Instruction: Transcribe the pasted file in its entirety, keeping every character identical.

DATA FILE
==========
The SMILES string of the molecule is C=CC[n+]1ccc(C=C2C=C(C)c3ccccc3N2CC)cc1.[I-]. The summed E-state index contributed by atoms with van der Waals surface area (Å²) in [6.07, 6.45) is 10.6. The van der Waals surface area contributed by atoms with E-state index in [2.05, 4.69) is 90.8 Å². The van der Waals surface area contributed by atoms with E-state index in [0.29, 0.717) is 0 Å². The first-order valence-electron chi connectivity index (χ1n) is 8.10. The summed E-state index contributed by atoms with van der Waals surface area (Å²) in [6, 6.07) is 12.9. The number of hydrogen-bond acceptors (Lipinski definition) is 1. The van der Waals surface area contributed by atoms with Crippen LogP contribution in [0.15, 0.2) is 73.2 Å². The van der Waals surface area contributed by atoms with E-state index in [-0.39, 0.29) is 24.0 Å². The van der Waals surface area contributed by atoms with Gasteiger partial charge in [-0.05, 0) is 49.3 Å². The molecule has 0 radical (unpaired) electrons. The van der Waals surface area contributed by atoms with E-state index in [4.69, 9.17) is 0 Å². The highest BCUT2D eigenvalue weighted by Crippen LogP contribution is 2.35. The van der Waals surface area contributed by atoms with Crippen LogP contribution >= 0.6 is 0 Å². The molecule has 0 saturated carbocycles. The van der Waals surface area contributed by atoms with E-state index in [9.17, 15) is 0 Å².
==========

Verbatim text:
The SMILES string of the molecule is C=CC[n+]1ccc(C=C2C=C(C)c3ccccc3N2CC)cc1.[I-]. The summed E-state index contributed by atoms with van der Waals surface area (Å²) in [6.07, 6.45) is 10.6. The van der Waals surface area contributed by atoms with E-state index in [2.05, 4.69) is 90.8 Å². The van der Waals surface area contributed by atoms with E-state index in [0.29, 0.717) is 0 Å². The first-order valence-electron chi connectivity index (χ1n) is 8.10. The summed E-state index contributed by atoms with van der Waals surface area (Å²) in [6, 6.07) is 12.9. The number of hydrogen-bond acceptors (Lipinski definition) is 1. The van der Waals surface area contributed by atoms with Crippen LogP contribution in [0.15, 0.2) is 73.2 Å². The van der Waals surface area contributed by atoms with E-state index in [-0.39, 0.29) is 24.0 Å². The van der Waals surface area contributed by atoms with Gasteiger partial charge in [-0.05, 0) is 49.3 Å². The molecule has 0 radical (unpaired) electrons. The van der Waals surface area contributed by atoms with E-state index in [4.69, 9.17) is 0 Å². The highest BCUT2D eigenvalue weighted by Crippen LogP contribution is 2.35. The van der Waals surface area contributed by atoms with Crippen LogP contribution >= 0.6 is 0 Å². The molecule has 0 saturated carbocycles. The van der Waals surface area contributed by atoms with E-state index in [9.17, 15) is 0 Å².